Amazon | Barnes & Noble | The Book Depository

FTC Disclosure: I received a complimentary copy of this book from Netgalley. All opinions are my own.



I’m a big fan of Lisa Jewell’s storytelling so I couldn’t wait to get my hands on her latest mystery, The Night She Disappeared.  I knew I would be in for a wild ride and I was not disappointed.

It’s 2017, and 19 year old Tallulah and her boyfriend have left their baby with Tallulah’s mom, Kim, while they go out for a much-needed night on the town.  When they don’t return home, Kim becomes frantic because it’s just not like Tallulah to be irresponsible.  After calling all her daughter’s friends and learning only that Tallulah had decided to go to a party at Dark Place, a mysterious house in the nearby woods, Kim decides it’s time to call the police.  The police investigate but there’s just no sign of either of them, dead or alive.

Two years later, Sophie moves to the same town. Sophie’s husband has just taken a job as headmaster at a local boarding school and they’ll be living in a house on campus.  One day while wandering in the woods around the school, Sophie comes across a note affixed to a tree that reads “DIG HERE.”  The note looks pretty new so, intrigued, Sophie does as instructed, unaware that she is about to uncover new evidence in Tallulah’s missing persons case.

My favorite part of this story is how Jewell lets the pieces of this mystery come together through dual timelines.  The 2017 timeline shows us both the lead up to what ultimately happens with Tallulah and her boyfriend, as well as the initial police investigation as witnessed through the eyes of Kim, who is determined to find out what happened to her daughter.  I was so heartbroken for Kim because I just can’t even imagine how she could go on from day to day, raising her grandson alone and wondering everyday what had become of his mother. I was also very sympathetic to Tallulah herself because it becomes clear she had some pretty major issues that she was dealing with up until the time of her disappearance.

The second timeline, which Sophie really kicks into motion with her digging, focuses on what the new evidence brings to light as Sophie decides to do a little sleuthing on her own.  Sophie is an author of cozy mysteries who is currently suffering from writer’s block so she goes into this thinking it might help inspire her to write.  She has no idea what she is getting herself into as she slowly starts to put together the pieces and gets closer to the truth than anyone has gotten thus far.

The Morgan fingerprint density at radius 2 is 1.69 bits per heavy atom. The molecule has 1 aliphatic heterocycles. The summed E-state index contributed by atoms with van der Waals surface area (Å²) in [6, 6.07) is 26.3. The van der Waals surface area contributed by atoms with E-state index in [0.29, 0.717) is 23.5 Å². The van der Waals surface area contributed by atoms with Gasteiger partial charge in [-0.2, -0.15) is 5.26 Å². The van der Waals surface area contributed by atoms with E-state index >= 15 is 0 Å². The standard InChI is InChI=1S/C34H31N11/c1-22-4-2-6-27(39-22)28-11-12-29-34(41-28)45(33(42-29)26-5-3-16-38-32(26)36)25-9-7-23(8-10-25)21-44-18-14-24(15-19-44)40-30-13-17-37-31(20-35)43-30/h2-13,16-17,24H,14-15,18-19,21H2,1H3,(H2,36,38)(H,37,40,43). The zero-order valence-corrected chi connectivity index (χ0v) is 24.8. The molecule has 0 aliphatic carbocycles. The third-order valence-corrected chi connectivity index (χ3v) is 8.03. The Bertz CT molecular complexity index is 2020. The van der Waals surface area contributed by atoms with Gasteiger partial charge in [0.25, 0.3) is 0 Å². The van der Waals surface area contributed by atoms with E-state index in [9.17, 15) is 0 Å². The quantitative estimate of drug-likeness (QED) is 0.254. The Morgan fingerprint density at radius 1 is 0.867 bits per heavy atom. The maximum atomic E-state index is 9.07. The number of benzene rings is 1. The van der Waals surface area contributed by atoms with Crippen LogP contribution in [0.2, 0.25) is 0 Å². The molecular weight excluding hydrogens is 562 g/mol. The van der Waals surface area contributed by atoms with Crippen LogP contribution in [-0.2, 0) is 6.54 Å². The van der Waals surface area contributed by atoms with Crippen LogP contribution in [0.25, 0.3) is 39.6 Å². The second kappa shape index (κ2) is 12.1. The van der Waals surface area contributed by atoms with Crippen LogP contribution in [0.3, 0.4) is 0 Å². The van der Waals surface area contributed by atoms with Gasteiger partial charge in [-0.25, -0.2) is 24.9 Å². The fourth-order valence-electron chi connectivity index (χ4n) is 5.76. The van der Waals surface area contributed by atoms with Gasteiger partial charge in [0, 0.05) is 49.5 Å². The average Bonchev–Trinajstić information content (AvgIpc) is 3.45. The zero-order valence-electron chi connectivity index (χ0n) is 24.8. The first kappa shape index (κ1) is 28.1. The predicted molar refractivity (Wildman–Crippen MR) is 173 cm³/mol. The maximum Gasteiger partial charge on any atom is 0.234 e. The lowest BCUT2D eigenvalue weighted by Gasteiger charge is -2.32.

It’s definitely a slow burn when it comes to learning the fate of Tallulah and her boyfriend, but the journey is filled with plenty of twists and turns, riveting drama, ever increasing suspense and tension, and a wonderfully intricate plot that will keep you guessing until the very end.  I’ve read four of Jewell’s thrillers so far and The Night She Disappeared is my favorite. I read it in a single day and just could not put it down until I had answers, which is what I look for in a great mystery. If you’re looking for a read that will keep you turning pages until the wee hours of the morning, The Night She Disappeared is the book for you.


About Lisa Jewell

Lisa was born in London in 1968. Her mother was a secretary and her father was a textile agent and she was brought up in the northernmost reaches of London with her two younger sisters. She was educated at a Catholic girls’ Grammar school in Finchley. After leaving school at sixteen she spent two years at Barnet College doing an arts foundation course and then two years at Epsom School of Art & Design studying Fashion Illustration and Communication.